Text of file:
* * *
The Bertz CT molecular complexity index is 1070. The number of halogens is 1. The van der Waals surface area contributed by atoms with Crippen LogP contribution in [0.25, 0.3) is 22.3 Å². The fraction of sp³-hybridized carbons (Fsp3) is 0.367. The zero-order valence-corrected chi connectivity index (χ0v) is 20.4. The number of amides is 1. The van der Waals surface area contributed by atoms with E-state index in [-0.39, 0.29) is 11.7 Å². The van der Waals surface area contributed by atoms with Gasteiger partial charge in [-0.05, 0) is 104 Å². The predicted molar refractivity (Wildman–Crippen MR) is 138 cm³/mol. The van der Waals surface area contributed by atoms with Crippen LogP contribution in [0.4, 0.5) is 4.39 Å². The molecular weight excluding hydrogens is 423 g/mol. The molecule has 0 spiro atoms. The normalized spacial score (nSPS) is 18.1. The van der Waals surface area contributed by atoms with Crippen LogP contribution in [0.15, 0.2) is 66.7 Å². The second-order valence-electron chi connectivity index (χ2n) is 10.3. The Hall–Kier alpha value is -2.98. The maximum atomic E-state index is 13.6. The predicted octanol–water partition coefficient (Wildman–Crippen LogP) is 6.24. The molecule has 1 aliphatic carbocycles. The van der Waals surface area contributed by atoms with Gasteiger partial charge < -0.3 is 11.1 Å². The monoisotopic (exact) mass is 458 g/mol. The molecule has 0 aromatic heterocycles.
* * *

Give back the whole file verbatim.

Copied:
The Bertz CT molecular complexity index is 1070. The number of halogens is 1. The van der Waals surface area contributed by atoms with Crippen LogP contribution in [0.25, 0.3) is 22.3 Å². The fraction of sp³-hybridized carbons (Fsp3) is 0.367. The zero-order valence-corrected chi connectivity index (χ0v) is 20.4. The number of amides is 1. The van der Waals surface area contributed by atoms with E-state index in [-0.39, 0.29) is 11.7 Å². The van der Waals surface area contributed by atoms with Gasteiger partial charge in [-0.05, 0) is 104 Å². The predicted molar refractivity (Wildman–Crippen MR) is 138 cm³/mol. The van der Waals surface area contributed by atoms with Crippen LogP contribution in [0.4, 0.5) is 4.39 Å². The molecular weight excluding hydrogens is 423 g/mol. The molecule has 0 spiro atoms. The normalized spacial score (nSPS) is 18.1. The van der Waals surface area contributed by atoms with Crippen LogP contribution in [0.15, 0.2) is 66.7 Å². The second-order valence-electron chi connectivity index (χ2n) is 10.3. The Hall–Kier alpha value is -2.98. The maximum atomic E-state index is 13.6. The predicted octanol–water partition coefficient (Wildman–Crippen LogP) is 6.24. The molecule has 1 aliphatic carbocycles. The van der Waals surface area contributed by atoms with Gasteiger partial charge < -0.3 is 11.1 Å². The monoisotopic (exact) mass is 458 g/mol. The molecule has 0 aromatic heterocycles.